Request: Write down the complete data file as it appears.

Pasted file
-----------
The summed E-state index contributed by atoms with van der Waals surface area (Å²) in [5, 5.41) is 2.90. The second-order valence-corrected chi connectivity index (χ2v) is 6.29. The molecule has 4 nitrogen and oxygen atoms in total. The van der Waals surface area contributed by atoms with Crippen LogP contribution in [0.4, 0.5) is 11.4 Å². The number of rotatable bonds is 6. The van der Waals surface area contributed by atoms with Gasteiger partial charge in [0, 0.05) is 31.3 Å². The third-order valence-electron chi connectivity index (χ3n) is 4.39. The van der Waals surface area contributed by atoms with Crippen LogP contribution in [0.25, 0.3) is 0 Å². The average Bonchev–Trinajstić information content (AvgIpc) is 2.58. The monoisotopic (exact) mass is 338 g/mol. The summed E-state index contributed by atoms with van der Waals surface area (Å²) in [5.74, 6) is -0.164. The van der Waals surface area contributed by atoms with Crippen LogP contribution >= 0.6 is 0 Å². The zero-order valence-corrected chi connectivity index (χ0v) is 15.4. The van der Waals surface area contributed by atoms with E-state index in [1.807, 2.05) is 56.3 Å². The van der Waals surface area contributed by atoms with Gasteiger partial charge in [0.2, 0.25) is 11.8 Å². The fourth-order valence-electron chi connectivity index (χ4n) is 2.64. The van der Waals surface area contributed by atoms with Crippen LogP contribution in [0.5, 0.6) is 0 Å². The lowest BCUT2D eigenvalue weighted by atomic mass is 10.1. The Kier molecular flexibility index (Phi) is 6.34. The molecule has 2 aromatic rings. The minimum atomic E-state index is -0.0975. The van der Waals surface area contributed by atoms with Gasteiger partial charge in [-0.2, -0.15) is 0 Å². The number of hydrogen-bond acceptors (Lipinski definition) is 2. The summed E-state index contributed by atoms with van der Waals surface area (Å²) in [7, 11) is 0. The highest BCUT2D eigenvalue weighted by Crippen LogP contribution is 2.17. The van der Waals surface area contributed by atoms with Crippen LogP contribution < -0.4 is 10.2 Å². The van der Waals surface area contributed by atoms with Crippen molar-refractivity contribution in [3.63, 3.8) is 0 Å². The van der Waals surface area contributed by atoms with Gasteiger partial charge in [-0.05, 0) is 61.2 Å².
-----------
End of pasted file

The summed E-state index contributed by atoms with van der Waals surface area (Å²) in [5, 5.41) is 2.90. The second-order valence-corrected chi connectivity index (χ2v) is 6.29. The molecule has 4 nitrogen and oxygen atoms in total. The van der Waals surface area contributed by atoms with Crippen LogP contribution in [0.4, 0.5) is 11.4 Å². The number of rotatable bonds is 6. The van der Waals surface area contributed by atoms with Gasteiger partial charge in [0, 0.05) is 31.3 Å². The third-order valence-electron chi connectivity index (χ3n) is 4.39. The van der Waals surface area contributed by atoms with Crippen LogP contribution in [0.25, 0.3) is 0 Å². The average Bonchev–Trinajstić information content (AvgIpc) is 2.58. The monoisotopic (exact) mass is 338 g/mol. The summed E-state index contributed by atoms with van der Waals surface area (Å²) in [5.74, 6) is -0.164. The van der Waals surface area contributed by atoms with Crippen LogP contribution >= 0.6 is 0 Å². The zero-order valence-corrected chi connectivity index (χ0v) is 15.4. The van der Waals surface area contributed by atoms with E-state index in [1.807, 2.05) is 56.3 Å². The van der Waals surface area contributed by atoms with Gasteiger partial charge in [0.2, 0.25) is 11.8 Å². The fourth-order valence-electron chi connectivity index (χ4n) is 2.64. The van der Waals surface area contributed by atoms with Crippen LogP contribution in [0.5, 0.6) is 0 Å². The lowest BCUT2D eigenvalue weighted by atomic mass is 10.1. The Kier molecular flexibility index (Phi) is 6.34. The molecule has 2 aromatic rings. The minimum atomic E-state index is -0.0975. The van der Waals surface area contributed by atoms with Gasteiger partial charge in [-0.2, -0.15) is 0 Å². The number of hydrogen-bond acceptors (Lipinski definition) is 2. The summed E-state index contributed by atoms with van der Waals surface area (Å²) in [7, 11) is 0. The highest BCUT2D eigenvalue weighted by Crippen LogP contribution is 2.17. The van der Waals surface area contributed by atoms with Crippen LogP contribution < -0.4 is 10.2 Å². The van der Waals surface area contributed by atoms with Crippen molar-refractivity contribution in [3.63, 3.8) is 0 Å². The van der Waals surface area contributed by atoms with Gasteiger partial charge in [-0.05, 0) is 61.2 Å².